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Lawmaker hopes Utah celebrates future Juneteenths on the day ahead of June 19 special session

House Minority Assistant Whip Sandra Hollins, D-Salt Lake City, is pictured on the first day of the legislative session at the Capitol in Salt Lake City on Tuesday, Jan. 16, 2024.
Spenser Heaps
Utah News Dispatch
House Minority Assistant Whip Sandra Hollins, D-Salt Lake City, is pictured on the first day of the legislative session at the Capitol in Salt Lake City on Tuesday, Jan. 16, 2024.

Two years after Gov. Spencer Cox signed into law the establishment of Juneteenth as a state holiday, he called a special legislative session on June 19, an occurrence that one lawmaker is working on getting corrected.

In Utah, the celebration of what’s also known as Emancipation Day is observed on the immediately preceding Monday if June 19 falls on a weekday or the following Monday if the holiday is on a Saturday or Sunday. That has been official since 2022, when the state Legislature passed HB238, sponsored by Rep. Sandra Hollins, D-Salt Lake City.

Since the bill’s approval, more Utahns have become aware of what Juneteenth commemorates, Hollins said. She had designated an observed holiday, hoping to get a three-day weekend “not knowing it was going to cause some confusion.”

“I take full ownership of that, and I am in the process of writing legislation so we can align with the federal government,” Hollins said about the June 19 special session. “And so next year, we will not have this issue.”

Hollins is planning on introducing a bill titled State Holiday Modifications in the 2025 General Session, so Juneteenth is commemorated on June 19.

“I can understand how this happened, but it won’t stop us from the celebrations that will be taking place,” she added.

Jeanetta Williams, longtime president of the NAACP Salt Lake Branch and a candidate for the House District 26 seat, called the holiday intersection with the special session a “political stunt.”

“To me, it’s a slap in the face saying that we don’t care, and we don’t care about diversity in our community,” Williams said.

She added that the NAACP Salt Lake Branch and other organizations were only consulted about HB261, a law that restricts diversity, equity and inclusion programs in Utah public entities, on the first day of the legislative session.

“But (Cox) made his mind up to support that particular bill, and he did,” Williams said. “And he signed it into law almost immediately after it passed.”

In Williams’ view, the special session — that’s set to discuss Utah’s response to new Title IX regulations and amendments to a bill that extended the life of the coal-fueled Intermountain Power Plant — could have been scheduled in March, April or May to avoid coinciding with the Juneteenth holiday.

Juneteenth celebrations

Juneteenth marks the day in which enslaved people in Galveston, Texas, which remained under Confederate control, received the news of the 1863 Emancipation Proclamation, two and a half years after the signing of the document.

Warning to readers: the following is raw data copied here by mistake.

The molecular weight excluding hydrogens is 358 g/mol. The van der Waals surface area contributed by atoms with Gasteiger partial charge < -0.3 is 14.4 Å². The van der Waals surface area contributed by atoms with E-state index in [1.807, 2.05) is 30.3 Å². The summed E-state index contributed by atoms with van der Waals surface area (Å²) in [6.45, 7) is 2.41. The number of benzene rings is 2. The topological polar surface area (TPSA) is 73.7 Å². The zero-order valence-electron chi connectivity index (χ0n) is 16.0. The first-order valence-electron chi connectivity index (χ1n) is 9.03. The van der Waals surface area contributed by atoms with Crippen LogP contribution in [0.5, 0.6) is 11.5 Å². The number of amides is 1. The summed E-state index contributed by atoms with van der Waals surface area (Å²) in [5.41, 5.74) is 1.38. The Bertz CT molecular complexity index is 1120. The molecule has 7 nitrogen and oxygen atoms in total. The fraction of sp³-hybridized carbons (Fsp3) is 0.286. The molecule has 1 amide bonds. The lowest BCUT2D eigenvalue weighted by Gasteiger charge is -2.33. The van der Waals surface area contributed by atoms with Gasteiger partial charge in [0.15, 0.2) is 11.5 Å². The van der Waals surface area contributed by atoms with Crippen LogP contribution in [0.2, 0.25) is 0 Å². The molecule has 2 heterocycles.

The announcement prompted big celebrations, later becoming a tradition among African American communities.

“Here in the state of Utah, we have always had Juneteenth. We’ve had celebrations here since the ’80s,” Hollins said. Adding the date to the state’s holiday calendar was a way to bring Utah in line with the federal government, which established it as a national holiday in 2021.

President Joe Biden said in the proclamation announcement implementing the holiday that the U.S. needed to commit to eradicating systemic racism. He added that as the country emerged from the COVID-19 pandemic “we must recognize that Black Americans, among other people of color, have shouldered a disproportionate burden of loss — while also carrying us through disproportionately as essential workers and health care providers on the front lines of the crisis.”

For Hollins, in 2024, Utah’s Black community faces the same challenges that everyone else faces in the state; such as economic difficulties, housing affordability and low home ownership rates.

“Of course, we still have our challenges around racism that still exists here in the state of Utah, but it’s not something that is stopping us. We’re still moving forward in this state, and being a part of this state,” Hollins said.

However, in the last few years, the state representative said she has noticed some positive changes as well, such as Utah becoming home for more Black business owners.

Williams spent Tuesday, the day before the holiday, organizing a free expungement clinic with Clean Slate Utah, the S.J. Quinney College Of Law’s Pro Bono Initiative and Rasa Legal at the Justice Center in honor of Juneteenth. Participants had access to free records screenings, volunteer attorneys and fee assistance for those who qualified.

“(Juneteenth is) what individuals or organizations or groups want to make of it. Some have more of a jubilee, music and dancing. Some small businesses can showcase or have a booth about their businesses. But in the NAACP Salt Lake Branch, we chose to do this expungement clinic,” she said.

The holiday has always been visible in the African American community in the Salt Lake Valley, Williams added, with flag raising events and other community activities organized by different municipalities.

“It just gives everybody an opportunity to come together, to even learn more about exactly what Juneteenth is and other things, community things that people can be able to get involved within the community,” Williams said.

Utah News Dispatch is a nonprofit, nonpartisan news source covering government, policy and the issues most impacting the lives of Utahns.